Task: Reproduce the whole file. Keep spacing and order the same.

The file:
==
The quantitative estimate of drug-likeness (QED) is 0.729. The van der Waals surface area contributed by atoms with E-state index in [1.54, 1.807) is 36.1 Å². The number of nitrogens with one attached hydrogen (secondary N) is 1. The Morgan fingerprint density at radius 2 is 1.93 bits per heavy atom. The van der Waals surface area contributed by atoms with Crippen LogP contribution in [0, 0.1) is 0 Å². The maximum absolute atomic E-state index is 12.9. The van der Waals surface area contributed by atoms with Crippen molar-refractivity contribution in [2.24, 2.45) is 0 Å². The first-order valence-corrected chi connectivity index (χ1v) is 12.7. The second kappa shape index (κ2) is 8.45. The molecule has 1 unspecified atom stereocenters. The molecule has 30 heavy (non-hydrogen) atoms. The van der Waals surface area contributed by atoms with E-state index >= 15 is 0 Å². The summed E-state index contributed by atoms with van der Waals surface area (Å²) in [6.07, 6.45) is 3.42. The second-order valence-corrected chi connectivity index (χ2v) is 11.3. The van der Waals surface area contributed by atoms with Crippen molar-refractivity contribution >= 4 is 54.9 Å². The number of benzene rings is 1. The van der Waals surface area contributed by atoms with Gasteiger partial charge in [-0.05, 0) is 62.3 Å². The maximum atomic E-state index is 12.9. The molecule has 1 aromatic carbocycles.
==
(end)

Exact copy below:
The quantitative estimate of drug-likeness (QED) is 0.729. The van der Waals surface area contributed by atoms with E-state index in [1.54, 1.807) is 36.1 Å². The number of nitrogens with one attached hydrogen (secondary N) is 1. The Morgan fingerprint density at radius 2 is 1.93 bits per heavy atom. The van der Waals surface area contributed by atoms with Crippen LogP contribution in [0, 0.1) is 0 Å². The maximum absolute atomic E-state index is 12.9. The van der Waals surface area contributed by atoms with Crippen molar-refractivity contribution in [2.24, 2.45) is 0 Å². The first-order valence-corrected chi connectivity index (χ1v) is 12.7. The second kappa shape index (κ2) is 8.45. The molecule has 1 unspecified atom stereocenters. The molecule has 30 heavy (non-hydrogen) atoms. The van der Waals surface area contributed by atoms with E-state index >= 15 is 0 Å². The summed E-state index contributed by atoms with van der Waals surface area (Å²) in [6.07, 6.45) is 3.42. The second-order valence-corrected chi connectivity index (χ2v) is 11.3. The van der Waals surface area contributed by atoms with Crippen molar-refractivity contribution >= 4 is 54.9 Å². The number of benzene rings is 1. The van der Waals surface area contributed by atoms with Gasteiger partial charge in [-0.05, 0) is 62.3 Å². The maximum atomic E-state index is 12.9. The molecule has 1 aromatic carbocycles.